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A profile of the alleged Times Square Bomber.
Seized from a plane about to fly to the Middle East, a Pakistan-born U.S. citizen has admitted training to make bombs at a terrorism camp in his native land before he rigged an SUV with a homemade device to explode in Times Square, authorities said Tuesday.
Connecticut resident Faisal Shahzad was charged Tuesday afternoon with terrorism and attempting to use weapons of mass destruction in the botched bombing of the Crossroads of the World .
"He is admitting it freely," Police Commissioner Ray Kelly told the Today show this morning as investigators continue to question Shahzad about the plot and his terror training in Pakistan.
"Based on what we know so far, it is clear that this was a terrorist plot aimed at murdering Americans in one of the busiest places in our country," Attorney General Eric Holder said in Washington. “Although this car bomb failed to detonate, this plot was a very serious attempt."
The son of an air force officer in a wealthy Pakistani family, Shahzad was to appear in Manhattan federal Tuesday to be arraigned on formal charges, but the hearing was postponed -- because he was said to be cooperating with authorities. (Read the full complaint against Faisal Shahzad.)
According to the complaint, Shahzad confessed to buying an SUV, rigging it with a homemade bomb and driving it Saturday night into Times Square, where he tried to detonate it.
Shahzad admitted to receiving bomb-making training in Waziristan, the lawless tribal region where the Pakistani Taliban operates with near impunity, but there is no mention of al-Qaida in the complaint filed in Manhattan federal court. The complaint said he returned from Pakistan in February, telling an immigration agent that he had been visiting his parents for five months and had left his wife behind.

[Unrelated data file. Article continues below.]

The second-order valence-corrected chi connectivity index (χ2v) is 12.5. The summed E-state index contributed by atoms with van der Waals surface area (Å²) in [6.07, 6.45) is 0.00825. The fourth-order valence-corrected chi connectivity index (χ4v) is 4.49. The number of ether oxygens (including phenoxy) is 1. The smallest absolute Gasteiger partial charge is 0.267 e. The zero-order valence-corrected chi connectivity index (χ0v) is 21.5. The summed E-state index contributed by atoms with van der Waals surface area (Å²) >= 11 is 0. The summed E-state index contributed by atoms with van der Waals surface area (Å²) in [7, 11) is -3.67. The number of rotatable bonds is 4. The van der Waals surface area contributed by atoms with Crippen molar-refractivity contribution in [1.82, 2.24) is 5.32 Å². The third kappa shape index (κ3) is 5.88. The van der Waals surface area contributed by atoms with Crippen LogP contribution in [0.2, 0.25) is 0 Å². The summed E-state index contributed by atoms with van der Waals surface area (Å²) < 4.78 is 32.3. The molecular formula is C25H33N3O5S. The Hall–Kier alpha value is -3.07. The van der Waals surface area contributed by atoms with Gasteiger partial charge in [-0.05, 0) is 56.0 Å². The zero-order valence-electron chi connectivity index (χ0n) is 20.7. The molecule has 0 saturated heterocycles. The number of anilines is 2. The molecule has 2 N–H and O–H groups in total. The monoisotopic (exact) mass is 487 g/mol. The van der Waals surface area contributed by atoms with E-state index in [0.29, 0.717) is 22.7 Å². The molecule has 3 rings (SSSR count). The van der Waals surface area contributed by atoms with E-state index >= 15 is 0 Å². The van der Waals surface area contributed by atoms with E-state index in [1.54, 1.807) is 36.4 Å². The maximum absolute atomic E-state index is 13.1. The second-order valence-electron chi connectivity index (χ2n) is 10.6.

In Pakistan, intelligence officials said several people had been detained in connection with the Times Square case. But a law enforcement official briefed on the investigation told The Associated Press the FBI is not aware of any arrests in Pakistan related to the case.
Only moments before leaving the country, Shahzad was pulled off a plane to Dubai by Customs and Border Patrol agents shortly before midnight Tuesday at Terminal 4 of JFK airport.
Officials had ordered the flight to return to the gate where Shahzad and a friend were removed, law enforcement sources said. Shahzad was taken into custody; the friend has been released.
Shahzad had been let on the plane despite being on the federal "no fly" list, Homeland Security Secretary Janet Napolitano said.
Sources say there was a 9mm gun found in Shahzad's car that was found parked in a lot at the airport.
Shahzad is a naturalized U.S. citizen who recently returned from a five-month trip to Pakistan, where he has a wife, law enforcement officials said.
President Obama said today that authorities are investigating the suspect's possible connection to terrorist groups, and he thanked "ordinary citizens" for remaining vigilant and commended local, state and federal law enforcement for a seamless response.
He said the attack was "another sobering reminder of the time in which we live."
"New Yorkers have reminded us again how to live with heads held high," President Obama said.
Investigators hadn't established an immediate connection to the Pakistani Taliban — which had claimed responsibility for the botched bombing in three videos — or any foreign terrorist groups, a law enforcement official told the AP.
"He's claimed to have acted alone, but these are things that have to be investigated," the official said.
Late Monday, New York police and FBI agents had narrowed their focus on Shahzad, who recently returned from a trip to Pakistan and three weeks ago bought the 1993 Nissan Pathfinder used in the failed car bomb on Saturday night.
"By my calculations, 53 hours and 20 minutes elapsed from the time Faisal Shahzad crossed Broadway to the time he was apprehended at Kennedy Airport," said NYPD Commissioner Ray Kelly, praising law enforcement's quick actions (watch the video). "We know Jack Bauer can do it in '24,' But in the real world, 53 is not bad."
A Justice Department official says it's doubtful now that Faisal Shahzad will be in court today for his initial appearance.
Other officials tell NBC that as long as he's talkative in the FBI interrogation, they don't want to interrupt that for the court appearance. The federal rules do not impose a specific time requirement for how soon he has to be presented before a judge. They merely say it has to happen "without unnecessary delay."
A Justice Department official said today it's doubtful that Faisal Shahzad will be in court today for his initial appearance.
Other officials tell us that as long as he's talkative in the FBI interrogation, they don't want to interrupt that for the court appearance. The federal rules do not impose a specific time requirement for how soon he has to be presented before a judge. They merely say it has to happen "without unnecessary delay."
One official told NBC the suspect said he was angry over U.S. drone attacks in North Waziristan aimed at killing militants.